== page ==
I gave each child a piece of photocopy paper and instructed them to fold it into four rectangles. On each rectangle the students had free reign to create any design they wanted. Many chose Christmas symbols, winter scenes or their names (the mirror image). The only thing they needed to do was fill in their design with lots of fabric crayon and sometimes they could get two or three prints from the same picture. They loved it when I ironed their designs onto a piece of cotton fabric. It was like magic.


Celebrating Easter With a Beautiful Table, Great Food and Family

…. the only day we could get most of the family together was for Good Friday

When your children grow up and leave the nest to begin their lives with their own partners getting together for the holidays can sometimes be difficult. Our children now have two families to consider when planning where their time will be spent for celebrations. This year Easter Sunday coincided with a special anniversary and a baby shower was being hosted on Saturday. Consequently the only day that suited everyone involved was Good Friday.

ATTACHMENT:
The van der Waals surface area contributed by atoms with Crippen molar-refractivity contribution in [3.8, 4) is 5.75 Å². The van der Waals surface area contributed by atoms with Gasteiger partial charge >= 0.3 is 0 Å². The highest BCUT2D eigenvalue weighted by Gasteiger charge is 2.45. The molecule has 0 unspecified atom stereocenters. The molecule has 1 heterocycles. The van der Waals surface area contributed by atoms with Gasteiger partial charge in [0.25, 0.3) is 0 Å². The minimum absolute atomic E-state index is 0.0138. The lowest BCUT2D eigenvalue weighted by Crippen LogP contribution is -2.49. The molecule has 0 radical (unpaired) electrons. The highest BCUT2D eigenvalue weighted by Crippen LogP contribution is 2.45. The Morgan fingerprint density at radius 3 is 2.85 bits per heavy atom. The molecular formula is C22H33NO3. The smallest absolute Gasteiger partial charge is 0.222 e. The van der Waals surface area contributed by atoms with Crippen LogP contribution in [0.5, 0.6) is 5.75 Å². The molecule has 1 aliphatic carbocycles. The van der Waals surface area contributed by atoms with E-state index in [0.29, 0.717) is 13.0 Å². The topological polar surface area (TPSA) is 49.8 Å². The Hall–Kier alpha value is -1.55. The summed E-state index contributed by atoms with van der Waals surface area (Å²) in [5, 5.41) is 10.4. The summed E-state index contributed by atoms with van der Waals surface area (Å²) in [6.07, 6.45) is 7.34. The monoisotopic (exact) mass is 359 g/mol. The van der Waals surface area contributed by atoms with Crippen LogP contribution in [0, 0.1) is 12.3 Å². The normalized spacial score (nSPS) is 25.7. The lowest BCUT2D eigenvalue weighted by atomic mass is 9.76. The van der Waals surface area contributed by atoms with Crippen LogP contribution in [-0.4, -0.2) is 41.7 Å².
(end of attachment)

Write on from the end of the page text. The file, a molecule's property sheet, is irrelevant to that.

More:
I’ve been down for the count all week with a viral respiratory infection and have spent much of my time searching for easy fun ways to decorate our table for our Easter lunch. I didn’t have to go far or search too long before I found inspiration in the form of paper tulip dishes that would greet each guest as they sat down to eat. The idea came from my daughter’s wedding blog over at Uschi and Kay

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DIY Paper Tulip Dish

For the other table decorations my inspiration came from Kate’s Creative Space. This woman’s creativity blows me away. I love her blog.

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I don’t know if I’ve ever mentioned it before but my husband is a great cook and he planned, shopped and prepared the entire meal by himself. Last night he prepared the Ham, Peas and Rice Stuffed Phyllo Logs and Fresh Strawberry Pie. Today he continued prepping the Melon and Grape Salad with Basil Yogurt, baked the logs and prepared the Asparagus and Fresh Beans.

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At the end of the day each of my daughters took home one of the mini daffodil plants, the paper tulip dish and a slew of chocolate and candy Easter Eggs. It was a lovely day. We had a few laughs, we talked to our son in Rotterdam via Skype, we sat on the deck and I didn’t cough too much. Happy, happy, happy!